Fri 11 Aug | The Providence Journal

Brown joins major national gene study

Two Brown scientists have joined colleagues in Vermont and Idaho in a major National Science Foundation project aimed at better understanding how gene mutations can affect an organism’s traits.
Thu 10 Aug | Smithsonian Magazine

A scholar follows a trail of dead mice and discovers a lesson in why museum collections matter

Article by American Studies Professor Steven Lubar, adapted from part of his new book "Inside the Lost Museum." The book looks at the history of Brown's Jenks Museum (which closed in 1915) as the lens through which to detail the valuable work that goes on in museums today: collecting, preserving, displaying, and studying art, artifacts and natural history specimens.
Thu 10 Aug | The Washington Post

U.S. investigating whether American diplomats were victims of sonic attack in Cuba

Article quotes Seth Horowitz, former professor of neuroscience at Brown University, who said that “there are no acoustic devices that can cause sudden onset hearing loss that the people involved could not hear,” and expressed skepticism about the State Department’s claims that American diplomats serving in Cuba may have been victims of an attack that damaged their hearing and caused other physical symptoms.
Thu 10 Aug | Wall Street Journal

Inside DARPA’s push to make artificial intelligence explain itself

A feature on what many say is a major obstacle to widespread adoption of artificial intelligence — teaching algorithms to explain their decision-making to humans — references work at Brown to create systems that can explain how AI tools designed to classify people’s activities in crowds, for example, can flag suspicious people.
Wed 9 Aug | Economia

Promise and peril for Argentina's G20 presidency

Opinion piece by Guy Edwards, research fellow and co-director of the Climate and Development Lab at Brown University. Edwards posits that Argentine President Mauricio Macri should focus on working closely with Argentina’s European and Latin American allies, while reinforcing his government’s credibility on issues that are critical to all.
Wed 9 Aug | RI NPR

Brown researchers join study to understand changing viruses

Viruses and bacteria are constantly evolving. As their genes mutate, they develop ways to evade human and medical defenses. Now, a team of researchers are studying just how these mutations work. To do that, scientists at Brown University, the University of Vermont and the University of Idaho are editing genes in viruses and bacteria.
Tue 8 Aug | CBS News

Will the Senate ever kill the filibuster?

Article refers to Rich Arenberg, an adjunct professor at Brown University who co-authored "Defending the Filibuster: Soul of the Senate," who told CBS News that the filibuster is in the Senate's DNA and getting rid of it would turn the upper chamber into a majoritarian body, which is not what it was designed to be.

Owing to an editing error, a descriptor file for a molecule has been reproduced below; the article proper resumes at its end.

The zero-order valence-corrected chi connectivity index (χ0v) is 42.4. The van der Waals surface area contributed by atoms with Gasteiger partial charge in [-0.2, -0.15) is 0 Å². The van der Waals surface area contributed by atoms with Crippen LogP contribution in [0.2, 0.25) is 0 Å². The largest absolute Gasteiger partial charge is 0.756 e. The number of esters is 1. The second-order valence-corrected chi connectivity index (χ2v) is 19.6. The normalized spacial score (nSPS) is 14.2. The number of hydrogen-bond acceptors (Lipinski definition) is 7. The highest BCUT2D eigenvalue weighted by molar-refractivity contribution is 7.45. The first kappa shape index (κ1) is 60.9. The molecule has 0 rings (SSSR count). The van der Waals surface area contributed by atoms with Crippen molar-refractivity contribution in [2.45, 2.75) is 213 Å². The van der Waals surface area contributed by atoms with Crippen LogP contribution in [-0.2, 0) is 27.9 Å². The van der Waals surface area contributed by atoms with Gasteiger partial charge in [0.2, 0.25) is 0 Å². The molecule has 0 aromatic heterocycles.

Tue 8 Aug | Sirius

Stefan Gravenstein on Dr. Radio

Professor of Medicine Stefan Gravenstein talks about his recent study on how high-dose flu vaccines reduce the risk of vulnerable seniors going to the hospital.
Sun 6 Aug | The Washington Post

Is America getting lonelier?

Commentary by columnist E.J. Dionne Jr. on shifting relationships among Americans, particularly in neighborhoods, focuses on work by Mark Dunkelman, a Watson Institute fellow who wrote “The Vanishing Neighbor” in 2014.
Fri 4 Aug | The Providence Journal

Medical volunteers with R.I. ties treat Syrian refugees in Jordan

Twenty-year-old Bana Hadid, a Brown undergraduate whose parents left Syria in the 1980s, was among the 54 people — 32 physicians and 17 who were either interpreters or students or both — who spent a week in Jordan in July with the Syrian American Medical Society, offering medical care to refugees.
Fri 4 Aug | CNN

America's 'drug infested dens' a national emergency?

Traci Green, an associate professor of emergency medicine and epidemiology at Brown, offered her perspective and expertise in a story focused on last week’s White House commission recommendation that President Trump declare the opioid epidemic a national emergency.
Fri 4 Aug | The Boston Globe

Moscow is our friend. Honest.

An op-ed by Watson Institute fellow Stephen Kinzer argues that despite new waves of anti-Russia sentiment in the U.S., Russia does not threaten any vital American interest.
Thu 3 Aug | The Indian Express

The Nitish echo

Ashutosh Varshney, professor of political science, wrote an op-ed about Nitish Kumar's pragmatic choice to join the BJP political party in India and how it might influence other alliances.
Thu 3 Aug | Spectrum News

Studies spotlight role of medicines, hospitals in autism

Giulia Righi, an assistant professor of psychiatry and human behavior, said the findings in a new study she co-led could help clinicians decrease the likelihood of a crisis.The study aimed to highlight how different family characteristics might predict an increased risk of psychiatric hospitalization.
Thu 3 Aug | Journalist’s Resource

Intermarriage and U.S. Hispanics: New research

Findings from a study led by led by Zhenchao Qian, a sociology professor and research associate at Brown’s Population Studies and Training Center, published in the Journal of Marriage and Family, were detailed as “an academic study worth reading.”